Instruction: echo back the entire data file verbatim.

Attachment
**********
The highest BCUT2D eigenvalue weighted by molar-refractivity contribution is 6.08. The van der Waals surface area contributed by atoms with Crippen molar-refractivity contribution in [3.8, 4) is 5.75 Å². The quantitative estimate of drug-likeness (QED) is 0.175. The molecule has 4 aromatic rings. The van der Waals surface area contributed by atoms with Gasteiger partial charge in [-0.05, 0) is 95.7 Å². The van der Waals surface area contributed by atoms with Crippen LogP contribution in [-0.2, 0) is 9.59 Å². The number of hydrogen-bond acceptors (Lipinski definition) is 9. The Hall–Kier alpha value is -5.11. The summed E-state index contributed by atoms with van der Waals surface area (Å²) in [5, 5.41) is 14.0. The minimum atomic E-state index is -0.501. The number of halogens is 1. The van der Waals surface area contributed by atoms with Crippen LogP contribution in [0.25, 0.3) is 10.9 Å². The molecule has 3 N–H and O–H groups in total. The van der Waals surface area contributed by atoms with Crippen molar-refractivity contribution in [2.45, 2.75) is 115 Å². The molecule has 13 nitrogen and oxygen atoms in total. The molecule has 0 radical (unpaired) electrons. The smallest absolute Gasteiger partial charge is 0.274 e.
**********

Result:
The highest BCUT2D eigenvalue weighted by molar-refractivity contribution is 6.08. The van der Waals surface area contributed by atoms with Crippen molar-refractivity contribution in [3.8, 4) is 5.75 Å². The quantitative estimate of drug-likeness (QED) is 0.175. The molecule has 4 aromatic rings. The van der Waals surface area contributed by atoms with Gasteiger partial charge in [-0.05, 0) is 95.7 Å². The van der Waals surface area contributed by atoms with Crippen LogP contribution in [-0.2, 0) is 9.59 Å². The number of hydrogen-bond acceptors (Lipinski definition) is 9. The Hall–Kier alpha value is -5.11. The summed E-state index contributed by atoms with van der Waals surface area (Å²) in [5, 5.41) is 14.0. The minimum atomic E-state index is -0.501. The number of halogens is 1. The van der Waals surface area contributed by atoms with Crippen LogP contribution in [0.25, 0.3) is 10.9 Å². The molecule has 3 N–H and O–H groups in total. The van der Waals surface area contributed by atoms with Crippen molar-refractivity contribution in [2.45, 2.75) is 115 Å². The molecule has 13 nitrogen and oxygen atoms in total. The molecule has 0 radical (unpaired) electrons. The smallest absolute Gasteiger partial charge is 0.274 e.